From Lizee:
I know little about; oysters in the Chinese cuisine; can you add to that?
Lizee: Oysters can be cultivated or simply raked and collected. These bivalves were once valued as aphrodisiacs and for their pearls. Now they are loved for their pristine sea-worthy taste. Most are found in brackish water, can be up to ten inches wide or long. Years back many were used to make oyster sauce, today they are loved raw, cooked, or bottled as sauce. In the past, more were dried or partially dried, and made into oyster sauce that was salted, rinsed many times, and boiled often in fresh water. These steps were repeated often, more oysters added, their liquid reduced until brown and thick, then cooled, bottled, sealed, then set aside for about a year before sale. Also in the past, few Chinese ate raw oysters; now many do, particularly young folk.

From Ted:
Some rice questions including: What makes rice sticky? Is it always a short grain and Japonica? What are black and purple rices; and how should I cook them?
Ted: Most sticky rice is short-grain rice with high levels of amylopectin and low levels of amylose; both common rice starches. Sticky rice cooks up drier than non-sticky rice; it should be rinsed well in cold water before cooking. When cooked it does get stickier and can feel tacky, can clump, also not be mushy. We like ours with distinctly plump grains, and somewhat chewy. For those never seeing black Rice, also known as ‘Precious Rice,’ ‘Forbidden Rice,’ or ‘‘Fragrant Rice.’ It was forbidden to common folk in ancient China. This rice often turns dark purple when cooked, depending upon which of the hundreds of varieties that exist. Some have white interiors that get more tinted than others. One dietitian told me that “the darker the exterior, the more nutritious it is”, and she said that “Persian rice is very nutrient dense.” As a dietitian myself, I have seen different nutrient amounts in different sources, and do not agree that “all black rice is basmati rice” as she said. Maybe it is in her country, but not everywhere. We once did read that since Emperor Wu of the Han Dynasty (206 BCE - 220 CE), rulers did seek out black rice and it was given to them as ‘tribute rice.’ Forbidden to commoners, it was often used as gifts for high officials, and in medicines to nourish blood, kidneys, stomach, eyesight, and the liver. On this topic, Zhang Qian, a diplomat once fell asleep by a willow tree and when he awoke his dream did instruct him to find some so he did search for it. An early unknown artist did show him doing so. Later, it was sold not as forbidden rice, but as fragrant rice as seen on this page. A few recipes using it follow.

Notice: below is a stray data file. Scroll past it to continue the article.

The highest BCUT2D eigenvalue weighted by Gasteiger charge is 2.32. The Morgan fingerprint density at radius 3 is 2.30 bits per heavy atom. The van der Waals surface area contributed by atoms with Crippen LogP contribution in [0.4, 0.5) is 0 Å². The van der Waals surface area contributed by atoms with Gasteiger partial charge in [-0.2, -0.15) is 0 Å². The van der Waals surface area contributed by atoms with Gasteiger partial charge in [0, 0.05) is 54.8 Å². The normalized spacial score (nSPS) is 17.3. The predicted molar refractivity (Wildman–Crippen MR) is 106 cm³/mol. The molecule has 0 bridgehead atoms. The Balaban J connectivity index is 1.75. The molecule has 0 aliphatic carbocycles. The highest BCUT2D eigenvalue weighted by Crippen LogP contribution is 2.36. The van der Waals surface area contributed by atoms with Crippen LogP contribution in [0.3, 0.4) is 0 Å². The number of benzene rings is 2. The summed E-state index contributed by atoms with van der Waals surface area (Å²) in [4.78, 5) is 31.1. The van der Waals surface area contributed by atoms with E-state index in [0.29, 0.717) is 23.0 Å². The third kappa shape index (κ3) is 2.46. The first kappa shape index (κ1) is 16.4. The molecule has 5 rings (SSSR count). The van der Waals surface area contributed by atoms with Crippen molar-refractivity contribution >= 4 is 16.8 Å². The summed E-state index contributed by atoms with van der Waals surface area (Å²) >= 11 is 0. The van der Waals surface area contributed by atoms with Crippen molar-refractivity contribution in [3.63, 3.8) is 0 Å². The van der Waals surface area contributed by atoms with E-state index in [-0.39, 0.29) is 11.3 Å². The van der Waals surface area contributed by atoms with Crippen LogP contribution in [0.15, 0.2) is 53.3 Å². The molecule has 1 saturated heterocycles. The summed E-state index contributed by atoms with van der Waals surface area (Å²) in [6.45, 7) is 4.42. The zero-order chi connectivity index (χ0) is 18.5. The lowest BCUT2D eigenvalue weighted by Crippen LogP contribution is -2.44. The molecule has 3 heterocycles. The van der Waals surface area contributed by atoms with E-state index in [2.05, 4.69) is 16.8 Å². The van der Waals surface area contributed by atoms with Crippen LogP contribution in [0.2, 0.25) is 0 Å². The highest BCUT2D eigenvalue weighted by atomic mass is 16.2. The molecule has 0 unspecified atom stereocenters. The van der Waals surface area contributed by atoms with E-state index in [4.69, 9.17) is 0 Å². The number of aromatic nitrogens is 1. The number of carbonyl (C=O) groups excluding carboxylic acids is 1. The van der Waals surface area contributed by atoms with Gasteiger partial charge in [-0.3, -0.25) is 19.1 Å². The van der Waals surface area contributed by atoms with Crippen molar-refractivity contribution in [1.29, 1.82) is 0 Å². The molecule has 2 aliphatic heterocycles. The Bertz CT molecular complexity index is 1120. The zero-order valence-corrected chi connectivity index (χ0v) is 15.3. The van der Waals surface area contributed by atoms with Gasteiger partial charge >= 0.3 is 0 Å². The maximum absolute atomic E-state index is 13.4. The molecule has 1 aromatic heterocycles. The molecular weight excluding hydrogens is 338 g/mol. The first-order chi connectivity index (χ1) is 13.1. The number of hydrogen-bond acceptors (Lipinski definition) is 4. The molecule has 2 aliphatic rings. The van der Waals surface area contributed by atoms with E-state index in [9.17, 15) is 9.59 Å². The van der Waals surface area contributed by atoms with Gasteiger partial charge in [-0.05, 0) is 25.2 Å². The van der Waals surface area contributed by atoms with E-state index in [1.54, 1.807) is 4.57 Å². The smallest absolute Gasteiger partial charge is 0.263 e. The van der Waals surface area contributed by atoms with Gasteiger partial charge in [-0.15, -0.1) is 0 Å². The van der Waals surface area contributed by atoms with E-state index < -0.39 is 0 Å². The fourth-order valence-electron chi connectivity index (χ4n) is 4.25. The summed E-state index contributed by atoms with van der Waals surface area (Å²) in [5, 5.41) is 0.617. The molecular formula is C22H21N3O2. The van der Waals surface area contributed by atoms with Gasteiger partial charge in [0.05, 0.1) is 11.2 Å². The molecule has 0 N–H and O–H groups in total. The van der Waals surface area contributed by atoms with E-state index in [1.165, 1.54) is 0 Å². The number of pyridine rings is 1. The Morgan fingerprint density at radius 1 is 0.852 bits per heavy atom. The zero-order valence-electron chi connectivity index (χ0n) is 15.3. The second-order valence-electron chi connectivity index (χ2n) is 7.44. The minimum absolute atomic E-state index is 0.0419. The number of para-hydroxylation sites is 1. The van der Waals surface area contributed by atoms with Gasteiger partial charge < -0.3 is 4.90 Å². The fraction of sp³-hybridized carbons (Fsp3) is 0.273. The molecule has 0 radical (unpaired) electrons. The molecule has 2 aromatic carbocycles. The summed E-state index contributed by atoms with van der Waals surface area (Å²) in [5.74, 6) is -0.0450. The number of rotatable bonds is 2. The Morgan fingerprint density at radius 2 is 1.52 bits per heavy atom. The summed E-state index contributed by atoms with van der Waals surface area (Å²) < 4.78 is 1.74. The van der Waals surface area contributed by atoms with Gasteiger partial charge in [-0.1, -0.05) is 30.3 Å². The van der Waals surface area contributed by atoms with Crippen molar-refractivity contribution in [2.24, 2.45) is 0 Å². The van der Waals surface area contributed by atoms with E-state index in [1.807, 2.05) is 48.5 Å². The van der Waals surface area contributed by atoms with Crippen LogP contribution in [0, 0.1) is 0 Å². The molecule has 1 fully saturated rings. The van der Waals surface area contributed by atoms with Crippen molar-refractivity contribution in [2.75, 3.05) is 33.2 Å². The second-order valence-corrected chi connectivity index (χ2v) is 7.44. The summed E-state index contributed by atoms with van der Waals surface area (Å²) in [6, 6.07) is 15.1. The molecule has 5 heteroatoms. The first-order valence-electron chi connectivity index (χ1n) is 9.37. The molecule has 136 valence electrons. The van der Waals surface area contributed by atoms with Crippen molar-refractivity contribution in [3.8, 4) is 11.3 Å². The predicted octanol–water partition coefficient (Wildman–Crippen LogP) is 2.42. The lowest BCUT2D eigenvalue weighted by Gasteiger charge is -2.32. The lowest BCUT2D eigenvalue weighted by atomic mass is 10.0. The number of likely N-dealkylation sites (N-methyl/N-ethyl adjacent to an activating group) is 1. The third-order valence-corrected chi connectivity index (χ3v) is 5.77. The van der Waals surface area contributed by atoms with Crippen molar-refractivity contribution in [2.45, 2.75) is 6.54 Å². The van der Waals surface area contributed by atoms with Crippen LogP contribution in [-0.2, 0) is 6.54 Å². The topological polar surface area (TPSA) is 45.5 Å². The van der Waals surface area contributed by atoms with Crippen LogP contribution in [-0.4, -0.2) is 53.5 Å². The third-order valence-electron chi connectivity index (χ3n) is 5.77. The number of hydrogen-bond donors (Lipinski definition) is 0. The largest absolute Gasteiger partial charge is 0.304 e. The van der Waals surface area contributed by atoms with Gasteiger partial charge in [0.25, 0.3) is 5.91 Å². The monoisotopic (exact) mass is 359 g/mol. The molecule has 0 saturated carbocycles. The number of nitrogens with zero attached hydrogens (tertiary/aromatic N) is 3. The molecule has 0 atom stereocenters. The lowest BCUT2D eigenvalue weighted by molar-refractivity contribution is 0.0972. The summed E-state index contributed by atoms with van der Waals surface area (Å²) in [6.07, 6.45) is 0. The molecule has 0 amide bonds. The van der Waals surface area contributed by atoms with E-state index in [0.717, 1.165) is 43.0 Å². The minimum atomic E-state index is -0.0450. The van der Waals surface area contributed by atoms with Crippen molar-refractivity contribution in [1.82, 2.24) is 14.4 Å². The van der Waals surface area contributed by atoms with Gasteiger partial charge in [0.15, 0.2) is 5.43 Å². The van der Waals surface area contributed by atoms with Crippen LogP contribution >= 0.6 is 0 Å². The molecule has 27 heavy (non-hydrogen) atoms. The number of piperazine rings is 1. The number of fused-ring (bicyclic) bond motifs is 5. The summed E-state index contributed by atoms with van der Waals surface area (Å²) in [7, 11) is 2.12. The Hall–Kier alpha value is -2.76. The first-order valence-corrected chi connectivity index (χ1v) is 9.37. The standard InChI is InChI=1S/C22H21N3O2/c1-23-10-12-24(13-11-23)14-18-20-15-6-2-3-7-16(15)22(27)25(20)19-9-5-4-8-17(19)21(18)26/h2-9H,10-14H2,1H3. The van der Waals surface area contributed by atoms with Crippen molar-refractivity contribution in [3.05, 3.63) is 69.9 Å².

Black Rice
Ingredients:

½ cup black rice
1/4 cup sesame oil
½ teaspoon ground white pepper

Preparation:

1. Bring rice and six cups water to a boil in a large pot, cover the pan, and reduce the heat and simmer until tender and almost all the water is absorbed (about three-quarters of an hour) until the grains are separated and cooled a bit.
2. Remove the covered pot placing it off the heat source for fifteen minutes.
3. Fluff it with a fork, then stir in the sesame oil and ground white pepper, and serve.

Noodle Sheets With Black Rice Flour
Ingredients:

½ cup black rice flour
½ cup cornstarch
½ cup tapioca flour
½ cup vegetable oil or half that amount and 1/4 cup sesame oil

Preparation:

1. Whisk black rice flour. cornstarch, and tapioca flour, then add six cups of water slowly, another one if needed, and allow to stand for an hour.
2. Then strain through a fine strainer, it will look like thin crepe batter.
3. Using eight-inch non-stick fry-pan, add a tablespoon of oil and heat to medium. Take a paper towel and dip it in the oil wiping the pan before adding a scant onequarter cup batter. Cover the pan with a tight-fitting lid and cook for one minute, then lift the lid carefully not to let any water from the cover drip on the contents. Dry the inside of the lid then recover the pan for another half minute before then lift the rice sheet with a wooden spatula and put it top-side down on a oiled baking sheet.